As usual on Fridays, based on Raj Nallari and Breda Griffith's lecture notes.
Gender and Macroeconomics
Gender disparities are far from static and often change quite rapidly in response to changing socioeconomic conditions. Public policy that promotes gender equality can play an active role in bringing about successful growth and development. Moreover, other aspects of an individual’s economic decision-making that is gender specific and/or that responds to public policy may also lead to different outcomes for macroeconomic aggregates. As noted by Stotsky (2006), public policies may enhance women’s employment possibilities with implications for taxation policy, social insurance, spending and other regulatory policies and structural reforms. The improvement and reduction of gender inequalities summarized in Goal 3 of the Millennium Development Goals seeks to “promote gender equality and empower women”. Moreover, gender equality lies behind two further goals in seeking equality in primary and secondary education with full enrollment of girls in primary education and improvements in maternal health. Failing to acknowledge gender issues in macroeconomic policies can lead to unintended consequences as the experience with the structural adjustment policies attests.
A significant literature has emerged on gender and structural adjustment in the wake of the structural adjustment and macroeconomic stabilization policies put in place in developing countries that faced severe balance of payments difficulties in the 1980s. Benería (1995) categorizes this literature into (i) empirical studies that focused on the unequal distribution of the burden between men and women and; (ii) challenges to the gender neutrality implicit in the theoretical and policy models. The structural adjustment and macroeconomic stabilization policies suggested that countries caught in a debt spiral with severe balance of payment problems follow a course of cut-backs in, for example; price subsidies, public investments on infrastructure, and social expenditures on education, health, and public services. Moreover, the policies suggested that trade and capital accounts be liberalized and public enterprises privatized. The outcome from the proposed shifts in resource allocation and increased productivity had adverse welfare effects that were felt most especially by women. As noted by Ça?atay (1998):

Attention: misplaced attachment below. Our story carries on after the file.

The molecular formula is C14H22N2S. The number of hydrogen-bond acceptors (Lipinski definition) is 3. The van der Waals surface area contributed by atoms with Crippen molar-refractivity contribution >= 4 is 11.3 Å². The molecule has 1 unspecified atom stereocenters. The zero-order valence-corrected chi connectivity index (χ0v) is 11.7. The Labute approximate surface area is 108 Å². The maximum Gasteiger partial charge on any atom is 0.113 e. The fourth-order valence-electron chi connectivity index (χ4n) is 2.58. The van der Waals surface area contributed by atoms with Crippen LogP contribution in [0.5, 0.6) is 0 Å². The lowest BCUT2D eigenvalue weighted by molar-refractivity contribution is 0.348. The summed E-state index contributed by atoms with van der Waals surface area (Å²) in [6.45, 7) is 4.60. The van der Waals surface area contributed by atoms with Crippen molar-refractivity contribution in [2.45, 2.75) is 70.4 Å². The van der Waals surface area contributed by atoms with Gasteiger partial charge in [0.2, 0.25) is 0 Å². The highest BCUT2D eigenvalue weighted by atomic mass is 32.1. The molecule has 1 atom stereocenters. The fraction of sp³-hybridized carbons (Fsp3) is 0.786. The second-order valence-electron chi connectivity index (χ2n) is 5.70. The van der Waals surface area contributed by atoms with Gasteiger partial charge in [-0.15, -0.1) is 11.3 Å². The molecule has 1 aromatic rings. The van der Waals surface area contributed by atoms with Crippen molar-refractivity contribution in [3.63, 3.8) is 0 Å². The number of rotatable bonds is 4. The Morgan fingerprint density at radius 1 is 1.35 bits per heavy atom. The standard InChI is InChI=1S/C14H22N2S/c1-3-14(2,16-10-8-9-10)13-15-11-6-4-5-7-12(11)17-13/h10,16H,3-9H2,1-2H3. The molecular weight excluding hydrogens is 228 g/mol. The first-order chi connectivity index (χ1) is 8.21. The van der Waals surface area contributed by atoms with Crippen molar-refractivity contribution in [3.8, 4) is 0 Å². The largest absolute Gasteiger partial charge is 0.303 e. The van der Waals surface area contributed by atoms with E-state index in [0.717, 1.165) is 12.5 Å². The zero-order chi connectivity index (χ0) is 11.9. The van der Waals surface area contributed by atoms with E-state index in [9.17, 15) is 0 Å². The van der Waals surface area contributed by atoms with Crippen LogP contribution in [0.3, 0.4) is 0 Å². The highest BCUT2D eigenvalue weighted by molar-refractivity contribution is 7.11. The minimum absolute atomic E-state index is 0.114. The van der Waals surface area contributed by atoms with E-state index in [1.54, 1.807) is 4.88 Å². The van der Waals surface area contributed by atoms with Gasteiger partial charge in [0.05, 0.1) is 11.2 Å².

(i) it was found that under structural adjustment policies as a result of worsening income distribution and the reorientation of the economy towards exports, women increased their participation in the labor force, in order to maintain themselves and their families. They were often incorporated into informal employment under insecure and worsening conditions of work;
(ii) they tended to increase their unpaid domestic labor in the face of falling incomes.” (p. 8)
Thus, the empirical studies suggested that the “gender dimensions of the costs of adjustment range from the intensification of women’s domestic and market work to the interruption of children’s education (girls’ in particular) to increases in time inputs either to obtain basic services or self-provision them. These are in addition to other costs – much less tangible and more difficult to measure – such as stress and domestic violence” (Benería, 1995; p. 1845). Elson (1992) argues that the structural adjustment and macroeconomic stabilization policies assumed an elastic endurance of those affected and an ability to deal with whatever came their way. The empirical studies showed that women had to make the sacrifices.
In particular, feminist economists challenged the gender neutral assumption in the theoretical and policy models underlying the structural adjustment and macroeconomic stabilization policies. In other words, the macroeconomic modeling of restructuring did not include gender as an analytical category. This is most readily seen in the fact that the models did not take into account women’s unpaid reproductive labor. Yet, the empirical studies showed that many activities, such as healthcare, that were in the public domain came back to the household and to women in particular, especially in poor households as a result of restructuring. The failure of the models to incorporate the empirical findings is an oversight in the context of restructuring and leads to socially inefficient outcomes (Eliot). Ça?atay (1995) also argues that ignoring gender in macroeconomic models ‘makes it more difficult to recognize that the welfare of the next generation may be jeopardized and the development of human resources held back’ (p. 1829). Finally, although some progress has been made in adjusting national income statistics for gender, much information remains lost and thus assessing the welfare implications of macroeconomic models that use traditional indicators such as GDP is misleading.
To conclude, the literature review on gender and macroeconomics would suggest that gender inequalities at the household and microeconomic level have macroeconomic implications and that macroeconomic policies can be gender-biased in their effects.